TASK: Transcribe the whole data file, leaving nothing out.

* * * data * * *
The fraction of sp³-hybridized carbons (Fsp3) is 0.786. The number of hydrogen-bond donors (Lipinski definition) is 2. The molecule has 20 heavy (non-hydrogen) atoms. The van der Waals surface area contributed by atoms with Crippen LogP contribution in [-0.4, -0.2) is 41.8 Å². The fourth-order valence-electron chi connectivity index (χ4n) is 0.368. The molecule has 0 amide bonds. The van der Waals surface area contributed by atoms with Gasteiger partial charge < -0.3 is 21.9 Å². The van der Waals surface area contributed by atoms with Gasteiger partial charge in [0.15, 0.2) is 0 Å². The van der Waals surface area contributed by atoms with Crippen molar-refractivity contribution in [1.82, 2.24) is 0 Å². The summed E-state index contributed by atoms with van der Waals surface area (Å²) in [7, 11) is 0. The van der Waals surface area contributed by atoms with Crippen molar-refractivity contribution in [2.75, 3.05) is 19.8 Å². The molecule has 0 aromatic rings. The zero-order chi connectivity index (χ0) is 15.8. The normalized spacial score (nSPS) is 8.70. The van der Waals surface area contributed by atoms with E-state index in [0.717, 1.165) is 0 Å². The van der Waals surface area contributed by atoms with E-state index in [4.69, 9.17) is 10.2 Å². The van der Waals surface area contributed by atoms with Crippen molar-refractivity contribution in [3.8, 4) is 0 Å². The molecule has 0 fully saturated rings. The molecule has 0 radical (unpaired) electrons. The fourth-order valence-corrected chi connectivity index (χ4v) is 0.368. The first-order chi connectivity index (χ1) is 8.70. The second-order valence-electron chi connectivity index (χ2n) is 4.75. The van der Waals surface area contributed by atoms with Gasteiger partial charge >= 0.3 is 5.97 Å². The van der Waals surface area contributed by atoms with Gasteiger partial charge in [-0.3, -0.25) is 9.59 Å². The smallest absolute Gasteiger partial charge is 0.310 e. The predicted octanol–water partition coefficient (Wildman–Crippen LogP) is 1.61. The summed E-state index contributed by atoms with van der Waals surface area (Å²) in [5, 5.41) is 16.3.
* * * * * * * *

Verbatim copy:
The fraction of sp³-hybridized carbons (Fsp3) is 0.786. The number of hydrogen-bond donors (Lipinski definition) is 2. The molecule has 20 heavy (non-hydrogen) atoms. The van der Waals surface area contributed by atoms with Crippen LogP contribution in [-0.4, -0.2) is 41.8 Å². The fourth-order valence-electron chi connectivity index (χ4n) is 0.368. The molecule has 0 amide bonds. The van der Waals surface area contributed by atoms with Gasteiger partial charge < -0.3 is 21.9 Å². The van der Waals surface area contributed by atoms with Gasteiger partial charge in [0.15, 0.2) is 0 Å². The van der Waals surface area contributed by atoms with Crippen molar-refractivity contribution in [1.82, 2.24) is 0 Å². The summed E-state index contributed by atoms with van der Waals surface area (Å²) in [7, 11) is 0. The van der Waals surface area contributed by atoms with Crippen molar-refractivity contribution in [2.75, 3.05) is 19.8 Å². The molecule has 0 aromatic rings. The zero-order chi connectivity index (χ0) is 15.8. The normalized spacial score (nSPS) is 8.70. The van der Waals surface area contributed by atoms with E-state index in [0.717, 1.165) is 0 Å². The van der Waals surface area contributed by atoms with E-state index in [4.69, 9.17) is 10.2 Å². The van der Waals surface area contributed by atoms with Crippen molar-refractivity contribution in [3.8, 4) is 0 Å². The molecule has 0 fully saturated rings. The molecule has 0 radical (unpaired) electrons. The fourth-order valence-corrected chi connectivity index (χ4v) is 0.368. The first-order chi connectivity index (χ1) is 8.70. The second-order valence-electron chi connectivity index (χ2n) is 4.75. The van der Waals surface area contributed by atoms with Gasteiger partial charge >= 0.3 is 5.97 Å². The van der Waals surface area contributed by atoms with Gasteiger partial charge in [-0.3, -0.25) is 9.59 Å². The smallest absolute Gasteiger partial charge is 0.310 e. The predicted octanol–water partition coefficient (Wildman–Crippen LogP) is 1.61. The summed E-state index contributed by atoms with van der Waals surface area (Å²) in [5, 5.41) is 16.3.